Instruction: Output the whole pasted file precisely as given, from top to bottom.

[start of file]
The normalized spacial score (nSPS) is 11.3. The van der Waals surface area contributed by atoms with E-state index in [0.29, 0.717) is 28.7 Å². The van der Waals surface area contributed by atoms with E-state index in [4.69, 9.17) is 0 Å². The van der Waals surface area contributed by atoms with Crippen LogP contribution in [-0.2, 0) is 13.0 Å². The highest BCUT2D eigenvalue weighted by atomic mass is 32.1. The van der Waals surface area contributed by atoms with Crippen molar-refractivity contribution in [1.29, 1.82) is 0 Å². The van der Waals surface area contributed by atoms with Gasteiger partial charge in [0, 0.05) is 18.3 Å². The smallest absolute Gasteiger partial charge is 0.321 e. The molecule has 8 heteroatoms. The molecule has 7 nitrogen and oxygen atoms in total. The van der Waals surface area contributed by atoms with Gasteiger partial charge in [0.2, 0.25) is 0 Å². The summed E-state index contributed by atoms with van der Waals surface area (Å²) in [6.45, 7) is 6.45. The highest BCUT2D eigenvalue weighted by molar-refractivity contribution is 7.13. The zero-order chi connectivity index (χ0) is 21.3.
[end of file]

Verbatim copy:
The normalized spacial score (nSPS) is 11.3. The van der Waals surface area contributed by atoms with E-state index in [0.29, 0.717) is 28.7 Å². The van der Waals surface area contributed by atoms with E-state index in [4.69, 9.17) is 0 Å². The van der Waals surface area contributed by atoms with Crippen LogP contribution in [-0.2, 0) is 13.0 Å². The highest BCUT2D eigenvalue weighted by atomic mass is 32.1. The van der Waals surface area contributed by atoms with Crippen molar-refractivity contribution in [1.29, 1.82) is 0 Å². The van der Waals surface area contributed by atoms with Gasteiger partial charge in [0, 0.05) is 18.3 Å². The smallest absolute Gasteiger partial charge is 0.321 e. The molecule has 8 heteroatoms. The molecule has 7 nitrogen and oxygen atoms in total. The van der Waals surface area contributed by atoms with Gasteiger partial charge in [0.2, 0.25) is 0 Å². The summed E-state index contributed by atoms with van der Waals surface area (Å²) in [6.45, 7) is 6.45. The highest BCUT2D eigenvalue weighted by molar-refractivity contribution is 7.13. The zero-order chi connectivity index (χ0) is 21.3.